A role for cartilage proteins in regulating disease activity is, however, still possible because the disease can be prevented and in fact therapeutically ameliorated by nasal vaccination with various cartilage proteins.42 Both the initiation and the chronic progression of the arthritis is T cell dependent as shown by in vivo administration of antibodies to α/β T cells.35,36,43 Together with the observation that the chronic disease course is associated with the MHC region,35,36,43 this could implicate an activation of T cells recognizing joint-derived proteins. However, T cell transfer of the disease seems to be oligoclonal rather than monoclonal and has so far failed to identify antigen-specific T cells.38,44,45 A role for environmental infectious agents is not likely because no difference in disease susceptibility could be seen in germ-free rats, although only conventional rats respond to heat shock proteins.46 To date there is no evidence for recognition by lymphocyte receptors or receptors involved in the innate immune system. Surprisingly, some of the arthritogenic adjuvants are in fact components already present in the body before injection. For example, pristane is a component of chlorophyll and is normally ingested by all mammals including laboratory rats. Pristane is taken up through the intestine and spread throughout the body. However, they all share the capacity to penetrate into cells where they could change membrane fluidity and modulate transcriptional regulation and in higher doses induce apoptosis. The injection route and dose are critical (i.e., they determine which cell is first activated and to what extent).
The PIA model has been subjected to genetic analysis showing that the disease is polygenically controlled by at least 20 quantitative trait loci (QTL).47,48 These QTLs are often shared between the various forms of adjuvant arthritis and to a lesser degree also with CIA.49 Interestingly, they seem to control distinct phases of the disease such as arthritis onset, clinical severity, joint erosion, and chronicity.47 An approach to understand the complexity of the adjuvant arthritis, as well as the arthritis process in general, will be to eventually elucidate the underlying genetic polymorphism of these QTLs. This is, however, labor intensive and only a few genes and gene clusters have been positioned. The strongest effect is mediated through a polymorphism of the Ncf1 gene spread in both inbred strains and wild rat populations. The Ncf1 gene codes for the p47phox gene and controls the oxidative burst.50 Surprisingly, a higher oxidative burst capacity was associated with more severe arthritis. The effect was found to operate before T cell activation and therefore also controls the degree of autoimmunity, linking innate and adaptive immunity. Importantly, the MHC region, which controls the adaptive T cell response,35 and a C-type lectin gene cluster (APLEC),51 which is likely important in uptake of antigen to antigen-presenting cells, have also been identified to control PIA.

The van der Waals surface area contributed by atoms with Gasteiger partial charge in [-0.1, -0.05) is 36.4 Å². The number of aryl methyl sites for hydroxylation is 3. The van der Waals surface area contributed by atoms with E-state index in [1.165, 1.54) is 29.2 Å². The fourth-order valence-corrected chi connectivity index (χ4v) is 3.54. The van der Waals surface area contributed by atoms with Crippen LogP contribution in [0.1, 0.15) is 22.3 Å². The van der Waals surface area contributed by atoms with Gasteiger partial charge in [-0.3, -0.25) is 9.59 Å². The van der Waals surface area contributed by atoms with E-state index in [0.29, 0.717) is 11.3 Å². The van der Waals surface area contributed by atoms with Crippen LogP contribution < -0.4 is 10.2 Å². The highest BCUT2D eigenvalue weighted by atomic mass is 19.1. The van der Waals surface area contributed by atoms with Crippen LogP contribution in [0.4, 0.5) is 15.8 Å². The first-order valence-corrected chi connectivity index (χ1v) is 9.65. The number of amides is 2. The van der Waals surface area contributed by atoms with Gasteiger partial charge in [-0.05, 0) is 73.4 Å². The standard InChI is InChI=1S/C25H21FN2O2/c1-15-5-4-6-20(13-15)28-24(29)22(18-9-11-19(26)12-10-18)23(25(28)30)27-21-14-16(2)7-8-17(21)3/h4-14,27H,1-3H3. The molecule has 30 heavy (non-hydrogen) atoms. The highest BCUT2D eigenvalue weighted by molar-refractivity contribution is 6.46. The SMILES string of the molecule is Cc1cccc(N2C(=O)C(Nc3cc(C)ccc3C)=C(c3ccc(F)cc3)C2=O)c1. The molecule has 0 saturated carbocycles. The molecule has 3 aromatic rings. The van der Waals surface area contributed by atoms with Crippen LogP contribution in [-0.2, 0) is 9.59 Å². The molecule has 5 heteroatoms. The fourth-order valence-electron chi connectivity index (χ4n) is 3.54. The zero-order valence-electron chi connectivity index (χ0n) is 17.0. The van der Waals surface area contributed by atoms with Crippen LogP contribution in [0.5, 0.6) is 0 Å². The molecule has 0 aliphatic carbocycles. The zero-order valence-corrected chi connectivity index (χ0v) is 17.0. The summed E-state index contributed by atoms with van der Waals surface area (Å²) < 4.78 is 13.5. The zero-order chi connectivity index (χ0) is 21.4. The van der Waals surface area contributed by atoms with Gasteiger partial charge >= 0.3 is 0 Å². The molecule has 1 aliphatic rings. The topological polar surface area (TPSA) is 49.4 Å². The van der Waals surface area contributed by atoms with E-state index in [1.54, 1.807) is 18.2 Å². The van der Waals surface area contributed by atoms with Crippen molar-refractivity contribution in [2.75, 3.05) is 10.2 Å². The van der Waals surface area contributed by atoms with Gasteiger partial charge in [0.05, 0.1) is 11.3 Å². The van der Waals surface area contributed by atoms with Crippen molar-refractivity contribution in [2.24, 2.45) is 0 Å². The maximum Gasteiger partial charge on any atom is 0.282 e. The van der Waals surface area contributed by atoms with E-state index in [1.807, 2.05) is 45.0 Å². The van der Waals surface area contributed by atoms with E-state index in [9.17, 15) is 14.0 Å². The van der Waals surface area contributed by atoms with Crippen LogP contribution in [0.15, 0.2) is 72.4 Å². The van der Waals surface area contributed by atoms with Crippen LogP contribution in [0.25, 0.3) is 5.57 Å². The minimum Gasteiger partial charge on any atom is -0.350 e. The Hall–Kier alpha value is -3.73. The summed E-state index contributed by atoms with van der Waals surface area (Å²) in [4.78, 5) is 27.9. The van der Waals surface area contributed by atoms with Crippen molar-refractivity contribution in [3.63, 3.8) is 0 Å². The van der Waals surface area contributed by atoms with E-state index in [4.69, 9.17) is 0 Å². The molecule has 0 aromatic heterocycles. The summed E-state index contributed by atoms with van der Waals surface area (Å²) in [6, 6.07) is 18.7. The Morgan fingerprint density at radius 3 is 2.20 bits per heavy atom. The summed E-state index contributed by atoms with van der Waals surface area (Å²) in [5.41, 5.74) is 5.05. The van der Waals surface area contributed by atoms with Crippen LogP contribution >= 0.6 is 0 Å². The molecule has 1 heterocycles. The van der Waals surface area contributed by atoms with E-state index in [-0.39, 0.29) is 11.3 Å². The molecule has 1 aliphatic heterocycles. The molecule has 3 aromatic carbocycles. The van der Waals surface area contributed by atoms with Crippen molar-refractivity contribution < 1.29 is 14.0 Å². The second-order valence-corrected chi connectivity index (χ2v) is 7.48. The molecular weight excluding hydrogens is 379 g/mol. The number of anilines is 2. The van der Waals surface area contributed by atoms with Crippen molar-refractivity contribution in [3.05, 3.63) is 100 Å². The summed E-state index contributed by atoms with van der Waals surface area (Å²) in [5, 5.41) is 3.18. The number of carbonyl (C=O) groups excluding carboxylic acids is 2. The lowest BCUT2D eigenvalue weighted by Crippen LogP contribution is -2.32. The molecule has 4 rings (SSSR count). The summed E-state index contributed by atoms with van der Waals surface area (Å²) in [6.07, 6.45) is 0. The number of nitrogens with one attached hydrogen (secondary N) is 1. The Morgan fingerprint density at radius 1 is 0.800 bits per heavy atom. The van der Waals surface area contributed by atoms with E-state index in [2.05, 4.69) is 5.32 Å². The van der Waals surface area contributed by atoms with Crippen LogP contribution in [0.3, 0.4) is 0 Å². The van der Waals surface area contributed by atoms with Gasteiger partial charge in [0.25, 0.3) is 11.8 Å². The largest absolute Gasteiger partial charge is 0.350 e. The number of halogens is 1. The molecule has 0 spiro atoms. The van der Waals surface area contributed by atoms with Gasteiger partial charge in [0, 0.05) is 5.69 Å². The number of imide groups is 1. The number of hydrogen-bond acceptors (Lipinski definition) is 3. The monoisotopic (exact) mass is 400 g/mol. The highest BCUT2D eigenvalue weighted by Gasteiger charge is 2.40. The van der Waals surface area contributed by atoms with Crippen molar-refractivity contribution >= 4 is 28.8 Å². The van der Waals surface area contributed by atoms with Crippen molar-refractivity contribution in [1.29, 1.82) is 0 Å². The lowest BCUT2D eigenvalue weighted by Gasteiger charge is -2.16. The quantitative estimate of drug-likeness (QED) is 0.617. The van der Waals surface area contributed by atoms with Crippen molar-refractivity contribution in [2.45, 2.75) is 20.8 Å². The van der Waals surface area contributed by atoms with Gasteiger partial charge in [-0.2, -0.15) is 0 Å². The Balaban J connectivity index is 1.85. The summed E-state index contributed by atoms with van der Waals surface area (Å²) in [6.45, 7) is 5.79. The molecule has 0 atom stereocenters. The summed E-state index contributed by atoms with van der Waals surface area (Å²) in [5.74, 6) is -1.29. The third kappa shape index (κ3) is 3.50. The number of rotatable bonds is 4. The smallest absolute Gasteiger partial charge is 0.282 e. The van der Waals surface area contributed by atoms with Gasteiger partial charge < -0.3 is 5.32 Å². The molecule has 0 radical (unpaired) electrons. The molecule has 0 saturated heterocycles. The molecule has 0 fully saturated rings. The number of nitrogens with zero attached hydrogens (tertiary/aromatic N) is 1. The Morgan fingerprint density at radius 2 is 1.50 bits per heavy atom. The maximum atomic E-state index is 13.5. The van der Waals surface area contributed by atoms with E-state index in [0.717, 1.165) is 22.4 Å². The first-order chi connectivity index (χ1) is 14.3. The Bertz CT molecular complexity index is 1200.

Adjuvant arthritis is not easily inducible in species other than rats. Of the previously mentioned adjuvant-induced arthritis models, only PIA has been described in the mouse.52,53 However, the induction of PIA in mouse requires repeated intraperitoneal injections of pristane, which triggers a widespread inflammatory disease with a late and insidious onset. In fact, the induced disease mimics systemic lupus erythematosus (SLE) rather than RA.54 The disease is clearly different from PIA in the rat; the same inducing protocol does not induce disease in the rat, and the disease course and characteristics are different. Another adjuvant-related model is the induction of mild arthritis after intra-articular injection of agents activating macrophages such as unmethylated DNA.26 However, it has more recently been found that several mouse models earlier believed to be spontaneous are critically dependent on adjuvants and should therefore be classified as adjuvant-induced arthritis. From the observation that a BALB/c substrain in Japan spontaneously developed arthritis, a mutation in the ZAP70 was identified.55 The ZAP70 mutation (W163C) caused weaker TCR-mediated signaling, and the development of arthritis was preceded by increased levels of IL-17–producing autoreactive T cells. The ZAP70 mutation led to defective positive selection and the emergence of autoreactive T cells attacking the joints. As a result, both rheumatoid factors and CII reactive antibodies were detected in the mice. However, the arthritis did not develop in specific pathogen free–housing conditions and it could be shown that injection of β-glycan or mannan induced the arthritis.56,57 Thus this model seems to be an adjuvant-induced arthritis in the mouse.
Other spontaneous arthritis models, the KxB/N model and the IL-1R deficient mouse, have been shown to be mediated by a likely adjuvant component because arthritis did not develop or was dramatically attenuated under germ-free conditions.58,59 The causative arthritogenic effect could be shown to be mediated by intestinal bacteria, segmented filamentous bacteria (SFB), and lactobacillus, respectively.